For the next few days, we will post the introduction from the guide, which includes a guide to annual program planning and the annual planning conference as well as monthly planning. After a series of articles covering the introduction, we will show you some examples of Program Features and how you can implement them in your LDS troop, team, or crew. Here’s to your best Scouting year ever!
Introducing the New Program Features: Now for Troops, Teams, and Crews
As the Boy Scouts of America’s mission statement says, Scouting exists “to prepare young people to make ethical and moral choices over their lifetimes by instilling in them the values of the Scout Oath and Scout Law.” There is nothing in the mission statement about meetings, outings, and other activities. However, it would be impossible to achieve our mission without dynamic, relevant programming, which also requires effective program planning. The goal of Program Features for Troops, Teams, and Crews is to make that planning a little easier for you, the unit leader.
These three volumes of program features bring together 48 features in three volumes for use by Boy Scout troops, Varsity Scout teams, and Venturing crews. That’s four full years of suggested programming. While your unit may not use the material here exactly as presented, it offers a launching point for you and your youth members to plan exciting programs that will keep members coming back, facilitate advancement and personal growth, and help you achieve Scouting’s mission.
Annual Program Planning
in Scouting, Planning is a two-phase process.
- Long-term planning results in an annual calendar and a set of unit goals for the year.
- Short-term planning yields detailed plans for one month’s meetings and outings—and sometimes a little more.
The Annual Planning Conference
Long-term planning happens at the annual planning conference, typically held in late spring or early summer, as soon as possible after school, community, and council calendars have been published. A month or two before the planning conference, the committee chair, unit leader, and senior patrol leader, team captain, or crew president should perform the following steps.
Step 1— Gather the necessary information
- Key school dates, like holidays, homecoming, and exams
- Community event dates, including those the unit might want to participate in and dates you should avoid
- The chartered organization’s key dates, again considering opportunities to collaborate as well as potential scheduling conflicts
- Personal dates, such as family vacations, that may affect the unit’s activities
- Key district and council dates
- Data collected from the troop resource survey or activity interest survey
- Last year’s annual plan, if you have one
- Unit priorities and goals
- Advancement records for each member
- A general outline of next year’s program
Step 2—Discuss the planning process with your top youth leader, explaining the importance of this process and his or her role in it. Discuss options for programs and activities and the unit’s goals. Share a draft outline for next year’s program, and ask for the youth leader’s input and thoughts. Be flexible at this point. You should both review the program planning conference guide, available online for troops and crews, to be on the same page with the agenda and to work ahead.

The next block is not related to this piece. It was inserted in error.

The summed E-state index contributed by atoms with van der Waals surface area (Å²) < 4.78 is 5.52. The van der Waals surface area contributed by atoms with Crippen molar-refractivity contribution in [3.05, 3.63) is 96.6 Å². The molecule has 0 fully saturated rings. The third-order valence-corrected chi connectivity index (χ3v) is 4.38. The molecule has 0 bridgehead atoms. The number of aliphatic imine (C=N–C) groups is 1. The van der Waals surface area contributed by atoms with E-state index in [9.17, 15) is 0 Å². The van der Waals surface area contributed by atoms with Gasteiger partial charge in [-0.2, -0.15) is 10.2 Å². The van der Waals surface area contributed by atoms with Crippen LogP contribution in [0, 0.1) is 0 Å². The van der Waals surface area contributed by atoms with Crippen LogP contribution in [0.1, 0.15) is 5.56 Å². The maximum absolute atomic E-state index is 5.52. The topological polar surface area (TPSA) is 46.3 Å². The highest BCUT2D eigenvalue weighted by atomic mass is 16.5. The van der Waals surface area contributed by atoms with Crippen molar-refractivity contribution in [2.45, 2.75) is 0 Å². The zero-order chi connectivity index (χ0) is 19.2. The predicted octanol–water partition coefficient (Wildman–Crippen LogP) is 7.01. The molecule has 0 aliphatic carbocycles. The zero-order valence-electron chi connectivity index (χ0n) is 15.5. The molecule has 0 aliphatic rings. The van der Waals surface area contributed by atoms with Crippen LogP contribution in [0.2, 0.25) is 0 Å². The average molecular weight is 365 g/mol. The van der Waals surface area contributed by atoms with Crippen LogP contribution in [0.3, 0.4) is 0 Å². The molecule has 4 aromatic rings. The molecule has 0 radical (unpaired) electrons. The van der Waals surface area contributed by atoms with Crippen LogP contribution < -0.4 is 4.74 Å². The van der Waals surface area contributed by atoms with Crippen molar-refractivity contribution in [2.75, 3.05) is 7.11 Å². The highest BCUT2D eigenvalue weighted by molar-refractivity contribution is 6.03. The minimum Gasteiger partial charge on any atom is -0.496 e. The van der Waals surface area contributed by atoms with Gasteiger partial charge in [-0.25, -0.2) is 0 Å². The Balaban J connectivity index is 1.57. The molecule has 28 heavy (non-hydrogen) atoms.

What sorts of unit goals should the draft plan include? Here are some possibilities.
- Attend summer camp.
- Have an outdoor adventure at least once a month.
- Strengthen relations with the chartered organization by planning a service project to benefit the organization and by increasing the unit’s presence, such as on Scout Sunday or Scout Sabbath.
- Earn the National Camping Award and a gold Journey to Excellence rating.
- Conduct a fundraiser to help pay for unit expenses such as new tents and other camping gear.
- (For troops) Have each patrol earn the National Honor Patrol Award at least once.
Step 3—Have the top youth leader share the draft plan with other youth leaders, who then share it with other members to get their input and ideas. Besides reviewing the draft plan, members could evaluate the current year’s plan. A useful tool is the “start, stop, continue” method, which is based on three simple questions:
- What should we start doing that we are not currently doing?
- What should we stop doing that is not working?
- What should we continue doing that is working well and helping us succeed?
It’s useful for members to have copies of the current year’s calendar available for review, as well as the draft plan. They shouldn’t limit themselves to those materials, however. They might, for example, see a need to focus more (or less) on advancement during meetings or to build more opportunities into the calendar for patrol outings or social events—priorities that may not have been considered.
Step 4—Invite the following people to attend the conference to maximize the efficiency of planning:
- The unit’s youth leaders
- Unit committee members and other adult leaders
- The chartered organization representative
- The unit commissioner (optional)
- Anyone else who might be helpful, such as parents
Keep in mind that these people will play very different roles at the conference:
- Active roles—elected youth leaders (and all members in Venturing)
- Supportive roles—unit leader, assistant unit leaders, and any other adults
To keep the planning conference as purposeful as possible, invite only those adults who actively and regularly engage in unit activities and decision making.
Author: Utah National Parks Council | Information from the introduction to the new Program Features for Troops, Teams, and Crews: A Guide to Program Planning